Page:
In 1973 the 'Rijksgebouwendienst' (Government Buildings Agency) awarded the contract to the architects A. Hagoort, P.B.M. van der Meer and A.J. Trotz from Bureau OD205 for a new building, construction of which began in 1977. Since 1982, the library has been housed in a modern building at the Prins Willem Alexanderhof in The Hague, next to The Hague Central Station. The entire complex comprises approx. 55,000 m2 net and approx. 78,000 m2 gross surface (gross content 305,000 m³). The building, which is characterized by 5,200 white aluminum plates that clad the facades, with rounded corners and recessed facade surfaces, stands next to the Nationaal Archief. The building also houses the 'Literatuurmuseum' (Literary Museum), the Kinderboekenmuseum (Children's Book Museum), RKD and the offices of Europeana, DEN (Digital Heritage Netherlands) LIBER and IFLA. The CDNL[27] secretariat is also housed in the KB building. The library was previously located in the former city palace Huis Huguetan on the Lange Voorhout (period 1821 to 1982), before that in the Mauritshuis (period 1807 to 1821) and a site at the Binnenhof (period 1798 to 1807).[28]


See also[edit]


  1. ^ "KB in a nutshell".
  2. ^ "Koninklijke Bibliotheek / Royal Library of the Netherlands". The Conference of European National Librarians (CENL). Retrieved 2020-05-23.
  3. ^ "Dutch Royal Library | library, The Hague, Netherlands". Encyclopedia Britannica. Retrieved 2020-05-23.
  4. ^ "The National Library of the Netherlands – Digital Preservation (Library of Congress)". digitalpreservation.gov. Retrieved 2020-05-23.
  5. ^ "KB's special web collection of XS4ALL home pages on Dutch UNESCO Memory of the World heritage list | KB, National Library of the Netherlands". www.kb.nl.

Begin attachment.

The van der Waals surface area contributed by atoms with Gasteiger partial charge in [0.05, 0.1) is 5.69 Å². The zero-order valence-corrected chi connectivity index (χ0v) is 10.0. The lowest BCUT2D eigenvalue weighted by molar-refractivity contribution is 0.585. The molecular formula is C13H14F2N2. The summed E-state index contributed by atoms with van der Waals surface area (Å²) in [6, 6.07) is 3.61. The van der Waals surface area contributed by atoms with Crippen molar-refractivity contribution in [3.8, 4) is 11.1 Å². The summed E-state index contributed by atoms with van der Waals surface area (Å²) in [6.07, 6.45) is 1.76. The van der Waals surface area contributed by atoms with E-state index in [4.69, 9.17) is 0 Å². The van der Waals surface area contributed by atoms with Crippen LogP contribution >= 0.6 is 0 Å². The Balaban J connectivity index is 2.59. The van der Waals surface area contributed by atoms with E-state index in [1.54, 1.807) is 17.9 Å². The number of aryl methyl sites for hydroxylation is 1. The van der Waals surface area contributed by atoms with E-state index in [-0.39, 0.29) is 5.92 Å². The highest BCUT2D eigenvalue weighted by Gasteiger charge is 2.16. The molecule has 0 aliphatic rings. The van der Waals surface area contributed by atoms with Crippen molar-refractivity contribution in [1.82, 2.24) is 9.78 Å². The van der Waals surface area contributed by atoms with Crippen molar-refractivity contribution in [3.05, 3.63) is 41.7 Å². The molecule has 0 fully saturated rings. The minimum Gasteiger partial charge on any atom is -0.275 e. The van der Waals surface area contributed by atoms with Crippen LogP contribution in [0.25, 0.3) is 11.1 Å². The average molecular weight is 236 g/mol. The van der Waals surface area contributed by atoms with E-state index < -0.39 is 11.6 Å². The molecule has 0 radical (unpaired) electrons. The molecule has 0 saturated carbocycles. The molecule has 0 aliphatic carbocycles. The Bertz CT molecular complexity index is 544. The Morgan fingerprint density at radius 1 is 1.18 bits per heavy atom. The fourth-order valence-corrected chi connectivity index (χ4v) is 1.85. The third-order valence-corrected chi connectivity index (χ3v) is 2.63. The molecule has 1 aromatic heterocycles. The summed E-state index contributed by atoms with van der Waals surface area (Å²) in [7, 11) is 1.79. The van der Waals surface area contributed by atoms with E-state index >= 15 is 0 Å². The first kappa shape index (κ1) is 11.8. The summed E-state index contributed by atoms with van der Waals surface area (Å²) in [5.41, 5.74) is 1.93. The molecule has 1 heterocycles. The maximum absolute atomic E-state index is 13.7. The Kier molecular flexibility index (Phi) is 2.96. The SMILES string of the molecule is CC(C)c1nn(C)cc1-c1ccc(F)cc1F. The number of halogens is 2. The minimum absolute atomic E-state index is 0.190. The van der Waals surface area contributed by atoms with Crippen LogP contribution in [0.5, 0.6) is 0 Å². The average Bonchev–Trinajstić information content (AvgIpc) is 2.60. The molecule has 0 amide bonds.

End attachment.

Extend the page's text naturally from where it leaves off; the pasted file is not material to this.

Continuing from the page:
6. ^ "National Library of The Netherlands". Preserving the World's Rarest Books. 2018-02-13. Retrieved 2019-08-13.
  7. ^ Hanson, J. C. M. (April 1940). "Review: The Royal Library of the Netherlands". The Library Quarterly: Information, Community, Policy. 10 (2). The University of Chicago Press: 266–269. doi:10.1086/614725. JSTOR 4302710. S2CID 148032362.
  8. ^ a b c Murray, Stuart (2009). The Library: An Illustrated History. Chicago: Skyhorse Publishing.
  9. ^ Wet stelsel openbare bibliotheekvoorzieningen (Dutch). Retrieved 2022-11-16.
  10. ^ Murray, Stuart. The Library: An Illustrated History. New York: Skyhorse, 2019. Print.
  11. ^ [1]
  12. ^ [2]
  13. ^ All plates can also be viewed on this site.
  14. ^ F. Knuttel. Bibliotheca van der Linde-Niemeijeriana, a catalogue of the chess collection in the Royal Library, The Hague. The Hague, Staatsdrukkerij- en uitgeverijbedrijf, 1955.
  15. ^ "Image database - Memory of the Netherlands - Online image database of archives, museums and libraries". geheugenvannederland.nl.
  16. ^ "Organisatie". Digital Library for Dutch Literature (in Dutch). Retrieved 14 June 2020.
  17. ^ "Delpher: de Organisatie". Delpher (in Dutch). Retrieved 14 June 2020.
  18. ^ a b c "Literatuurmuseum". The Memory. Retrieved 14 June 2020.
  19. ^ a b "Literatuurmuseum". Mondriaan Fonds. Retrieved 14 June 2020.
  20. ^ "Letterkundig Museum wordt Literatuurmuseum". Literatuur Museum (in Dutch). Retrieved 14 June 2020.
  21. ^ P.W. Klein en M.A.V. Klein Meijer (1998). De wereld van de Koninklijke Bibliotheek.
  22. ^ Marieke van Delft et al. (red.) (1998). Verzamelaars en verzamelingen, Koninklijke Bibliotheek 1798-1998
  23. ^ Kees Thomassen and J.A. Gruys (red.) (1998). The album amicorum of Jacob Heyblocq, introduction, transcriptions, paraphrases & notes to the facsimile.
  24. ^ Marieke van Delft et al. Wonderland: Van Pietje Bell tot Harry Potter, Kinderboeken van de Koninklijke Bibliotheek in de Kunsthal Rotterdam. In: De Boekenwereld, jrg. 19, p. 4-12.
  25. ^ Bregje Boonstra et al. (2002).Wonderland, de wereld van het kinderboek.
  26. ^ Marieke van Delft et al. (2006). Magazine! : 150 jaar Nederlandse publiekstijdschriften
  27. ^ "Conference of Directors of National Libraries". cdnl.info. November 14, 2023.
  28. ^ "History of the KB".

External links[edit]